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Advancing Knowledge and Frontiers for Safe and Productive Surface Mining Operations | OMICS International
ISSN: 2168-9806
Journal of Powder Metallurgy & Mining
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Advancing Knowledge and Frontiers for Safe and Productive Surface Mining Operations

Samuel Frimpong* and Robert H. Quenon

Department of Mining and Nuclear Engineering, Missouri University of Science and Technology, USA

*Corresponding Author:
Samuel Frimpong
Department of Mining and Nuclear Engineering
Missouri University of Science and Technology, USA
E-mail: [email protected]

Received Date: January 15, 2012; Accepted Date: January 16, 2012; Published Date: January 17, 2012

Citation: Frimpong S, Quenon RH (2013) Advancing Knowledge and Frontiers for Safe and Productive Surface Mining Operations. J Powder Metall Min 2:e108. doi: 10.4172/2168-9806.1000e108

Copyright: © 2013 Frimpong S, et al. This is an open-access article distributed under the terms of the Creative Commons Attribution License, which permits unrestricted use, distribution, and reproduction in any medium, provided the original author and source are credited.

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US produces 78 major minerals and is ranked among the top five countries in the global production of aluminum (11%), coal (20%), copper (8%), gold (12%), iron ore (5%), and sliver (7%). The mining industry also produces significant aggregates for construction and manufacturing industries. These resources form the foundation of the US economy. From the National Mining Association (NMA), the direct value of the 2008 US minerals was $102.4B and major industries that use processed minerals added more than $2.3T to the US economy (16% of US GDP). The National Research Council (NRC) has concluded that one of the primary advantages the US has over its global competitors is its domestic mineral resource base. Majority of minerals and aggregates are extracted using the surface mining technology with heavy mining machinery. These large machines have introduced significant challenges into the mine operating environments. Higher capital investments, fuel and electricity costs, tougher operating environments and high production demands have created acute problems that must be addressed to meet these challenges via advanced research initiatives.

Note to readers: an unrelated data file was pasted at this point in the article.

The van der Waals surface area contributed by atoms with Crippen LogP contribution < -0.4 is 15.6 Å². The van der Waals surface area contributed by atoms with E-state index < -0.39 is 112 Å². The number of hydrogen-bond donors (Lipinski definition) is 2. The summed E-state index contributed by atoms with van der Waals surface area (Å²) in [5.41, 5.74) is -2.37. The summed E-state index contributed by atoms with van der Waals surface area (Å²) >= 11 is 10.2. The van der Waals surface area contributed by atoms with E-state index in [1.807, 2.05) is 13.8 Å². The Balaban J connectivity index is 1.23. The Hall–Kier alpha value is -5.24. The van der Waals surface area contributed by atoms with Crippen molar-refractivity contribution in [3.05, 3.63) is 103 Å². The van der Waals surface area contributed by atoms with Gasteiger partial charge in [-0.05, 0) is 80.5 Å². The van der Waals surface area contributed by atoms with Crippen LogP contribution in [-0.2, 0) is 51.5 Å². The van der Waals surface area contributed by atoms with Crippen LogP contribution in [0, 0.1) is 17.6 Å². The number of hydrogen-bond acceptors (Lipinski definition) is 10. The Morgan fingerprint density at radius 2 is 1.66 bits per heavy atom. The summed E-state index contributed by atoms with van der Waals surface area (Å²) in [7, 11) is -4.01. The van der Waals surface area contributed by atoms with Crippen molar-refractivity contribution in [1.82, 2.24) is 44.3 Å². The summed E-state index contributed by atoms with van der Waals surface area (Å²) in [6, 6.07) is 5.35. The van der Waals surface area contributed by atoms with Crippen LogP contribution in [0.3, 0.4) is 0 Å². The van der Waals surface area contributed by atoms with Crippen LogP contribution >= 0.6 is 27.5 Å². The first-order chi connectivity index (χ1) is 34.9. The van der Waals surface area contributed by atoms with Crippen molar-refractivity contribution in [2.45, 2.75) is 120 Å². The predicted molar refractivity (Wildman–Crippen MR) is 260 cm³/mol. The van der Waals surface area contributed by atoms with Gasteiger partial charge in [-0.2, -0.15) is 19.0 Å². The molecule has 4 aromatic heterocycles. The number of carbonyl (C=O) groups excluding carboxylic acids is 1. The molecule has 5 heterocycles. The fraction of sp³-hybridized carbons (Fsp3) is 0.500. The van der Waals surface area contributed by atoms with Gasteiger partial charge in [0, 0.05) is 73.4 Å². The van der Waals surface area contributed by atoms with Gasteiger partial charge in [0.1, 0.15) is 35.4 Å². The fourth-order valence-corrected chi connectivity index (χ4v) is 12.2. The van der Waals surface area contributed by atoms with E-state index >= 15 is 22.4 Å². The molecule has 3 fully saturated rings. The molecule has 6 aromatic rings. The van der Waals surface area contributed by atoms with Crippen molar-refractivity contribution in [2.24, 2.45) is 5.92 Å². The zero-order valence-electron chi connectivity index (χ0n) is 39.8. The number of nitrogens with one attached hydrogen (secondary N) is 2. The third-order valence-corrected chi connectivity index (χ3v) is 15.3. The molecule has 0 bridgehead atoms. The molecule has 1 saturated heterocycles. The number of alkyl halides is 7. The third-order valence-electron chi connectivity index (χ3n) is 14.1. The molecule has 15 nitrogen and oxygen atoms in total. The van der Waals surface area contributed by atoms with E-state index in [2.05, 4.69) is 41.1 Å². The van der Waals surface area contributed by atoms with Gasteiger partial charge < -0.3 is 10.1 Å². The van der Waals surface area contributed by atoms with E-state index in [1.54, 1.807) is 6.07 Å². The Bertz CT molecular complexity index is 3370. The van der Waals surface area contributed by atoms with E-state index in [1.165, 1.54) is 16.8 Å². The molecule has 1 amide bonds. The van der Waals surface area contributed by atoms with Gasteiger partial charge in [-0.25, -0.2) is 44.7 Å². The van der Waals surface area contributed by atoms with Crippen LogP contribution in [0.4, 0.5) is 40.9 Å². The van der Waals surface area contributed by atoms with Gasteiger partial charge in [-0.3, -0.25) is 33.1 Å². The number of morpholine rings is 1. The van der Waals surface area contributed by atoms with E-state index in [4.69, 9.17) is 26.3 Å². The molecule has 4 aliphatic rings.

The surface mining industry, equipment manufacturing companies (OEMs) and government research organizations must collaborate with universities to create the basis of technologies for addressing these issues. Examples of such collaboration are the Heavy Mining Machinery Partnership at Missouri University of Science and Technology (Missouri S&T) with funding from CDC-NIOSH, Caterpillar Global Mining and Joy Global (Surface Mining) and CRC Mining in Australia with funding from Government and the mining industry of Australia. Creative solutions for moving research results into practice must also involve the mining companies, OEMs, identified technology companies in partnership with universities. These research initiatives must focus on broader areas that address safety, economics and production efficiency issues associated with heavy mining machinery. These areas must include, but not limited to, formation excavation science and engineering, machinery dynamics, fracture and fatigue failure of machine components, process control systems, machine vision and kinematics control, machine vibrations and operator safety, and machine-road interactions. Figures 1 and 2 show the respective broader dump truck and shovel machinery research scope in surface mining.

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Figure 1: Broader Dump Truck Research Scope.

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Figure 2: Broader Shovel Research Scope.